Hong Kong’s LME metal contracts languish in thin business
The three LME metal contracts it launched to great fanfare in Hong Kong have a combined daily average of 287 contracts in the first four months of 2015, making them the second least traded futures contracts at HKEx
When the annual London Metal Exchange (LME) dinner is held on Tuesday next week, that will be the most active day in metal trading in this part of the world.
Hong Kong Exchanges and Clearing (HKEx) exchange spent 1.39 billion pounds in December 2012 to buy the LME to expand commodities trading and cut its reliance on stock market turnover and new listings.
However, the three LME metal contracts it launched to great fanfare in Hong Kong have a combined daily average of 287 contracts in the first four months of 2015, making them the second least traded futures contracts at HKEx.
Those contracts in aluminium, zinc and copper were launched in December as the first step by HKEx to establish an Asian metal trading platform.
Daily average volume in copper and aluminium alone in London are close to 15,000 lots.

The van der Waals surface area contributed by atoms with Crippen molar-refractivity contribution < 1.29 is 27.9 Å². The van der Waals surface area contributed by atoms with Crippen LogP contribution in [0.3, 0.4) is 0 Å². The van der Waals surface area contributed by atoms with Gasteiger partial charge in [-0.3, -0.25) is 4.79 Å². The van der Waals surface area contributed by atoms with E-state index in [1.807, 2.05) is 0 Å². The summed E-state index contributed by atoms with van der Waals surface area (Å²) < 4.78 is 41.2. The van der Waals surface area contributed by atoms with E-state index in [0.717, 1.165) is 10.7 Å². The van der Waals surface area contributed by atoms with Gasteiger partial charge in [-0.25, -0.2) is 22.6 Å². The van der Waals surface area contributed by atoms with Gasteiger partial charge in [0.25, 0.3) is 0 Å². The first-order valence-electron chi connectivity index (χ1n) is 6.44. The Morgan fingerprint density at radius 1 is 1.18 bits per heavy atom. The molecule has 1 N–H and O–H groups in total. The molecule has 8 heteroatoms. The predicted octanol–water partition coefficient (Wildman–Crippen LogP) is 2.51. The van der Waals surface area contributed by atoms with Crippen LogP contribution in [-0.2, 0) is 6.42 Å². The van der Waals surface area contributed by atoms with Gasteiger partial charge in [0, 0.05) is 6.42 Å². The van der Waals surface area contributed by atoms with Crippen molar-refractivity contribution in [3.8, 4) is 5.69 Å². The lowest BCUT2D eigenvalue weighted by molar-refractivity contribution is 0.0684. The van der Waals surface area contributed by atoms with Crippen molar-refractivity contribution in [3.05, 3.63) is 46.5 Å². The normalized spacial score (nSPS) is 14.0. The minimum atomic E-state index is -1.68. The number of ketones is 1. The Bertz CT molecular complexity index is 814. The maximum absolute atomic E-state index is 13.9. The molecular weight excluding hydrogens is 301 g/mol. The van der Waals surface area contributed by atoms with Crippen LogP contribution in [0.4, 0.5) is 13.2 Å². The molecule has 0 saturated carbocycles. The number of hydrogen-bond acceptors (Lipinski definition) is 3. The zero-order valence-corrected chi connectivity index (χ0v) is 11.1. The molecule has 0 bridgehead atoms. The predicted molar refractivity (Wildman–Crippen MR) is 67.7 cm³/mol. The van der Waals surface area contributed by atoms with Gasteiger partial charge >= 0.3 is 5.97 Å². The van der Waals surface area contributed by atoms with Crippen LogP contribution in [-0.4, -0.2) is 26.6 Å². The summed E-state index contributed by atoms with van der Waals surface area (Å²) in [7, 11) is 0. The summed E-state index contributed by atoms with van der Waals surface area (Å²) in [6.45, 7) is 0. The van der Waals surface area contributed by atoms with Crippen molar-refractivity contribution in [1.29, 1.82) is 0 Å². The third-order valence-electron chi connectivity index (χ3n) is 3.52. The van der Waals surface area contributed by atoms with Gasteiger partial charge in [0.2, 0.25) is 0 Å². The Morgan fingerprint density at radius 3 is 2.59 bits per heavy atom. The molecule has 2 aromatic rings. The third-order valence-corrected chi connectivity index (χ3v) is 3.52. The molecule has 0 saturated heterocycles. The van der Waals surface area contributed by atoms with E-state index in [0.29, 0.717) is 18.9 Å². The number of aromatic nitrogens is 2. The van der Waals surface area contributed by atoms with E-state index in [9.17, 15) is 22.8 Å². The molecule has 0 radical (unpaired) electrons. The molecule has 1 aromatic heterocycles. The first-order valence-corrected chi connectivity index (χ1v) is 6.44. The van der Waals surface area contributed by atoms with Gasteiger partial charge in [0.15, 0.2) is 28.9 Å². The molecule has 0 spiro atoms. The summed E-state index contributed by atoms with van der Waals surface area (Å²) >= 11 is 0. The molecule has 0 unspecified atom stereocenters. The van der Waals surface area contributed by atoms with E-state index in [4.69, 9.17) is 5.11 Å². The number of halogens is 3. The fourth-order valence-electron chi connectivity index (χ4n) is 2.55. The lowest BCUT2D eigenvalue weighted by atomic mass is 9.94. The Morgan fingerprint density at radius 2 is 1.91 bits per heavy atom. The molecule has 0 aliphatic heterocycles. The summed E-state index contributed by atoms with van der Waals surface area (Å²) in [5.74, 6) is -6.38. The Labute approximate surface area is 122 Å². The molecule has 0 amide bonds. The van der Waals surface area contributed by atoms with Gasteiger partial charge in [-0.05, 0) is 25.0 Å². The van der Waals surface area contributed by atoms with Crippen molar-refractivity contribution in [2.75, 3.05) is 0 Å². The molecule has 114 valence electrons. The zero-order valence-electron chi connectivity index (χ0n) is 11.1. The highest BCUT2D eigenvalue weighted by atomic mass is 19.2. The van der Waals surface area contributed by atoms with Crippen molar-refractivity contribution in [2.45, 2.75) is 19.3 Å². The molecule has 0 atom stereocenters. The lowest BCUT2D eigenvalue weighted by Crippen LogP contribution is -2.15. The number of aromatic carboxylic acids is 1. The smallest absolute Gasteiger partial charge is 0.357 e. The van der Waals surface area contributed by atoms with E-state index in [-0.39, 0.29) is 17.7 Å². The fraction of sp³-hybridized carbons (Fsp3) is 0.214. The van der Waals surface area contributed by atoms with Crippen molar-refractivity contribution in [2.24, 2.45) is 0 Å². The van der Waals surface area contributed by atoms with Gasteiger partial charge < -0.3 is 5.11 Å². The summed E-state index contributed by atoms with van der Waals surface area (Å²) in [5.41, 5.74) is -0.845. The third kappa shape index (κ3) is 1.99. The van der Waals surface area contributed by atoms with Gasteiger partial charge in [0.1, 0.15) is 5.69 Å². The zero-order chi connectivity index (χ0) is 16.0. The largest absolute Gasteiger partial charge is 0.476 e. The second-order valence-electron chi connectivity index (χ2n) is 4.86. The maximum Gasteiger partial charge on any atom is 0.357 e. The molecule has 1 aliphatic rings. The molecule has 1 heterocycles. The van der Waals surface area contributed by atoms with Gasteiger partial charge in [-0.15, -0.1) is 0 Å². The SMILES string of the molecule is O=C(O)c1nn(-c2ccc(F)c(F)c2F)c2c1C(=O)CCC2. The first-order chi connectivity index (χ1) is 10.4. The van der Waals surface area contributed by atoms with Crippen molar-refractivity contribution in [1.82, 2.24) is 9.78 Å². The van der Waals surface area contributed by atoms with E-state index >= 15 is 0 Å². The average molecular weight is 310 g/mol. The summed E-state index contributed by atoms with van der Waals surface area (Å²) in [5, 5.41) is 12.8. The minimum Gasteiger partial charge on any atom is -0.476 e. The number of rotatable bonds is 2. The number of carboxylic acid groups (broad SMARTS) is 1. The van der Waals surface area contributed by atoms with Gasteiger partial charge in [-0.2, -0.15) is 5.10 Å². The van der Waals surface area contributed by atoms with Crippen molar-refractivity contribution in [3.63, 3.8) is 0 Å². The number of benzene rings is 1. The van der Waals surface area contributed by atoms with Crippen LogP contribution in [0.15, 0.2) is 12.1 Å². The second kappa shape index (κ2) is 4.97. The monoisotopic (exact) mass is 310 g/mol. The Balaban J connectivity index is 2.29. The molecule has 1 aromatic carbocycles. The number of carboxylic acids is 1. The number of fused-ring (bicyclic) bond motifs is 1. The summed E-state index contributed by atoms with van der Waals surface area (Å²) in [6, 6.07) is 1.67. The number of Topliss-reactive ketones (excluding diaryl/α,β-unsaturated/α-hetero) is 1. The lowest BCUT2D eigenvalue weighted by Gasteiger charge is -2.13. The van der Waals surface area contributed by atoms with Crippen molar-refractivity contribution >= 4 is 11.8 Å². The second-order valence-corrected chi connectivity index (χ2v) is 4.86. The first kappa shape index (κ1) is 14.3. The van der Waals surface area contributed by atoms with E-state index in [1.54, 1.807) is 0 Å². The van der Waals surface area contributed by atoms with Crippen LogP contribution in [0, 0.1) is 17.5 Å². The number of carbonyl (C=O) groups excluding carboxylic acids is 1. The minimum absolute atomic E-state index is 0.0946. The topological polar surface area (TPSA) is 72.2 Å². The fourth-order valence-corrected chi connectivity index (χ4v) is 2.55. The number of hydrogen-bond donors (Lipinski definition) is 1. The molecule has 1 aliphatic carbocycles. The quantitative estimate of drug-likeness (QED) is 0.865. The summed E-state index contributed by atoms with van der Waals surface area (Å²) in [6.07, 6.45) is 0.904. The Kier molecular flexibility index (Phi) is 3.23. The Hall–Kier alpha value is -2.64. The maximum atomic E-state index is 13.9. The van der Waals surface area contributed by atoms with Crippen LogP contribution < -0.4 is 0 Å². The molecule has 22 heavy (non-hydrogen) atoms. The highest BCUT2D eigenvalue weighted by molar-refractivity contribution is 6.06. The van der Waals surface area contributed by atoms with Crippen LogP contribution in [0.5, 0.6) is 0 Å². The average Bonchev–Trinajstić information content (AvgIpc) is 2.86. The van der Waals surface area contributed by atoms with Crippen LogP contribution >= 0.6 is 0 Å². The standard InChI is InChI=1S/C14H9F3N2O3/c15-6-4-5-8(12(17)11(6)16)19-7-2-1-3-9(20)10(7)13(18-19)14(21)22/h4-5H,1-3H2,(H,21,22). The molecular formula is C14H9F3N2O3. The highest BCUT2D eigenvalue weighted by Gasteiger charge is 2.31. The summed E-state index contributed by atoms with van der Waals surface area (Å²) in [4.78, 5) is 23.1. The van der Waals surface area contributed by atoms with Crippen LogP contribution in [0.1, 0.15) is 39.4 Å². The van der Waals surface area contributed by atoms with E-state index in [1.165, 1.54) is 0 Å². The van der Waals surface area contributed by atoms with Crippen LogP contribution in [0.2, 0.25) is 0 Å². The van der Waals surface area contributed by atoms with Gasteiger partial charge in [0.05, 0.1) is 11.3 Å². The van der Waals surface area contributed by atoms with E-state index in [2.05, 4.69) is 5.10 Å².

The LME contracts in Hong Kong are beating out interest rate futures, which trade an average of one contract a day. The gold contact, the only other commodities contract at the HKEx, was scrapped in March having posted no turnover since last year.
From the aspect of diversifying its income source, that goal has been achieved. HKEx now has about 20 per cent of its earnings coming from the LME. An increase in LME trading fees from January and the start of LME Clear operations last September should boost the income of HKEx when it reports its first quarter results on Wednesday.
However, from the perspective of bringing in more commodities trading in Hong Kong, little if any progress has been made.
The majority of futures brokers still focus on financial index futures where the average daily turnover stands at 260,282, easily dwarfing by several hundred per cent the volume on its LME contracts here.
With the stock market turnover hitting record highs last month when shares touched a 7-year top, investors and brokers are focusing on their stock picks and few really pay attention or care about metal trading.
The investors who trade the metal contracts in London do not have any reason to change their habits or shift their focus in trading to the LME metal contracts in Hong Kong.
Beijing may be a game changer though. If Beijing would allow mainland metal traders and manufacturers to use HKEx to hedge their metal exposure, then it would bolster the turnover and bring in a large amount of liquidity to the Hong Kong commodities market.
If Beijing would give a clear signal on allowing a potential commodities through train between the HKEx and the mainland commodities bourses, it would likely increase the liquidity in the Hong Kong metal contracts. So far though, Beijing has been nearly mum about its plans.
If that is the case, we are going to see the Hong Kong metal contracts continue to struggle in thin turnover.